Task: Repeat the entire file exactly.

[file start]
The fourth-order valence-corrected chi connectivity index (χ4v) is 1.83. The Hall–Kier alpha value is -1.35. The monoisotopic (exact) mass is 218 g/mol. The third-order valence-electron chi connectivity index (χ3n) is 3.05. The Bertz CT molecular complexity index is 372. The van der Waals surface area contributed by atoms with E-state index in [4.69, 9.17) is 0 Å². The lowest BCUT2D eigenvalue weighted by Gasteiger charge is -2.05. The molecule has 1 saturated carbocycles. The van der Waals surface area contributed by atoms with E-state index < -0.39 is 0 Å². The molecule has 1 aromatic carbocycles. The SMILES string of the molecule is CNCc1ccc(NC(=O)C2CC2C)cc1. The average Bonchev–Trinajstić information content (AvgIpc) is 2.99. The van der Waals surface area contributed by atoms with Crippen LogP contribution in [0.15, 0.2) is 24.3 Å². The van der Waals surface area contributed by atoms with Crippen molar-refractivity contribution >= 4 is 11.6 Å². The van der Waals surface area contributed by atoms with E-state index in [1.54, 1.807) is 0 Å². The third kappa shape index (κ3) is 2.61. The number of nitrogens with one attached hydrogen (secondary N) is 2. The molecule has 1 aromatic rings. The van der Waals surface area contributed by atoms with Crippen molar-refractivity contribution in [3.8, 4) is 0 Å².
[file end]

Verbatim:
The fourth-order valence-corrected chi connectivity index (χ4v) is 1.83. The Hall–Kier alpha value is -1.35. The monoisotopic (exact) mass is 218 g/mol. The third-order valence-electron chi connectivity index (χ3n) is 3.05. The Bertz CT molecular complexity index is 372. The van der Waals surface area contributed by atoms with E-state index in [4.69, 9.17) is 0 Å². The lowest BCUT2D eigenvalue weighted by Gasteiger charge is -2.05. The molecule has 1 saturated carbocycles. The van der Waals surface area contributed by atoms with E-state index < -0.39 is 0 Å². The molecule has 1 aromatic carbocycles. The SMILES string of the molecule is CNCc1ccc(NC(=O)C2CC2C)cc1. The average Bonchev–Trinajstić information content (AvgIpc) is 2.99. The van der Waals surface area contributed by atoms with Crippen LogP contribution in [0.15, 0.2) is 24.3 Å². The van der Waals surface area contributed by atoms with Crippen molar-refractivity contribution >= 4 is 11.6 Å². The van der Waals surface area contributed by atoms with E-state index in [1.54, 1.807) is 0 Å². The third kappa shape index (κ3) is 2.61. The number of nitrogens with one attached hydrogen (secondary N) is 2. The molecule has 1 aromatic rings. The van der Waals surface area contributed by atoms with Crippen molar-refractivity contribution in [3.8, 4) is 0 Å².